Objectives: To investigate the relationship between purpose in life and depression and, in a five-year follow-up investigate whether purpose in life, adjusted for different background characteristics, can prevent very old men and women from developing depression. Methods: A cross-sectional study included 189 participants (120 women and 69 men) 85–103 years of age living in a county in northern Sweden. Those who had not been diagnosed as depressed at baseline were included in the five-year follow-up study (n=78). Depression was assessed using the Geriatric Depression Scale-15, the Organic Brain Syndrome scale, the Montgomery–Åsberg Depression Rating Scale, and Diagnostic and Statistical Manual of Mental Disorders-IV criteria. Purpose in life was assessed with the Purpose in Life (PIL) scale. Results: In the cross-sectional study, 40 participants out of 189 (21.2%) were depressed, and those with depression had significantly lower PIL scores (mean score 107 vs. 99, p=0.014). In the follow-up study, 78 persons were available for the assessment of depression. Of those, 21 (26.9%) were diagnosed as depressed and their mean PIL score at baseline was 106 (SD=17.4) versus 108 (SD=16.0, p=0.750) among those not depressed. Using multivariate logistic regression analysis controlling for possible confounders, we found no association between purpose in life and the risk of developing depression after five years (OR=1.0, 95% CI 0.97–1.03). Conclusions: The results show a significant inverse relationship between purpose in life and depression in the cross-sectional study; however, a high PIL score does not seem to serve very old people as a protection against the risk of developing depression.

  • 96.
    Herlitz, Agneta
    Umeå University, Faculty of Social Sciences, Department of Psychology. Sektorn för psykologi, Stiftelsen Stockholms Läns Äldrecentrum och Institutionen för geriatrik, Karolinska institutet.
    Remembering in Alzheimer's disease: utilization of cognitive support1991Doctoral thesis, comprehensive summary (Other academic)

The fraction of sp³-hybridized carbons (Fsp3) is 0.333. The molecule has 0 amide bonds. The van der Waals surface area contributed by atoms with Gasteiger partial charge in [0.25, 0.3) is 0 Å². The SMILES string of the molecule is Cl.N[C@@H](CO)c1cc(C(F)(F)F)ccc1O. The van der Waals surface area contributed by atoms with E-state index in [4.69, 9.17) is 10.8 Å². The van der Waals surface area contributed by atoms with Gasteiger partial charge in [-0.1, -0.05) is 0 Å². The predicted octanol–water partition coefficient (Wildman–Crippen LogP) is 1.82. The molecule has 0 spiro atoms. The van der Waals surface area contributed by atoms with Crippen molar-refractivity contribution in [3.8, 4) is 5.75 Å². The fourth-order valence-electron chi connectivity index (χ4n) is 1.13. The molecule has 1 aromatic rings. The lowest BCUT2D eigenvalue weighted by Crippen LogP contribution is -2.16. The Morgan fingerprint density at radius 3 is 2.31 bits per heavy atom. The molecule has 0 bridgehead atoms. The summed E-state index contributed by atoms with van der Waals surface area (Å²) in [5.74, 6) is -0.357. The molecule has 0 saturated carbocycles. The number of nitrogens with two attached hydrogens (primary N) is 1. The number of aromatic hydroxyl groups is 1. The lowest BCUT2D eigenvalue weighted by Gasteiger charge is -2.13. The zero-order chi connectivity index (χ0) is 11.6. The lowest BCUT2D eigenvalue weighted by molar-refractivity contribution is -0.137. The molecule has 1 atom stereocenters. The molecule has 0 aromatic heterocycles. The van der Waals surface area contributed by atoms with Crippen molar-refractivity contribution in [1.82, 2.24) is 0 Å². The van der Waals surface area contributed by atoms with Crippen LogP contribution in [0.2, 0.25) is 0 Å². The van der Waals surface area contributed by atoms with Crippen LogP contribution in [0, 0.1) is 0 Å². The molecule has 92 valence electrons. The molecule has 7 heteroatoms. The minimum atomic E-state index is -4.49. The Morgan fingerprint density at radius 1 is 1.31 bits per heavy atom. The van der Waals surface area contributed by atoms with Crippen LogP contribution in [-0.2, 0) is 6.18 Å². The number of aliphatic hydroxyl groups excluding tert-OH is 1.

Abstract [en]

    The aim of the present doctoral thesis was to investigate the ability of patients with Alzheimer's disease (AD) to utilize cognitive support in order to improve episodic remembering. A review of previous research indicated that most studies have failed to find beneficial effects of encoding support on memory in AD patients. The ability to utilize cognitive support (i.e., motoric activities, semantic organization, and semantic knowledge) for episodic remembering was investigated in five studies (Bäckman & Herlitz, 1990; Herlitz, Adolfsson, Bäckman, & Nilsson, in press; Herlitz & Bäckman, 1990; Herlitz & Viitanen, in press; Karlsson et al., 1989). Patients with mild, moderate, or severe AD, and normal older adults participated in the studies. On the basis of the results from these studies and the review of the literature, it was concluded that (a) AD patients, irrespective of dementia severity, perform at a lower level than normal older adults in episodic memory tasks; (b) provided that support is supplied at retrieval, AD patients may be sensitive to manipulations at encoding; (c) the strength of the encoding manipulation determines the size of the memory improvement in AD patients; and (d) depending on dementia severity, the type of encoding support also determines the magnitude of memory improvement obtained.

  • 97.
    Hirve, Siddhivinayak
    et al.
    Umeå University, Faculty of Medicine, Department of Public Health and Clinical Medicine, Epidemiology and Global Health. KEM Hosp Res Ctr, Pune 411011, Maharashtra, India.
    Verdes, Emese
    WHO, CH-1211 Geneva, Switzerland.
    Lele, Pallavi
    KEM Hosp Res Ctr, Pune 411011, Maharashtra, India.
    Juvekar, Sanjay
    KEM Hosp Res Ctr, Pune 411011, Maharashtra, India.
    Blomstedt, Yulia
    Umeå University, Faculty of Medicine, Department of Public Health and Clinical Medicine, Epidemiology and Global Health.
    Tollman, Steve
    University of the Witwatersrand, Johannesburg, South Africa.
    Wall, Stig
    Umeå University, Faculty of Medicine, Department of Public Health and Clinical Medicine, Epidemiology and Global Health.
    Chatterji, Somnath
    WHO, CH-1211 Geneva, Switzerland.
    Ng, Nawi
    Umeå University, Faculty of Medicine, Department of Public Health and Clinical Medicine, Epidemiology and Global Health.
    Evaluating Reporting Heterogeneity in Self-Rated Health Among Adults Aged 50 Years and Above in India: An Anchoring Vignettes Analytic Approach2014In: Journal of Aging and Health, ISSN 0898-2643, E-ISSN 1552-6887, Vol. 26, no 6, p. 1015-1031Article in journal (Refereed)
    Abstract [en]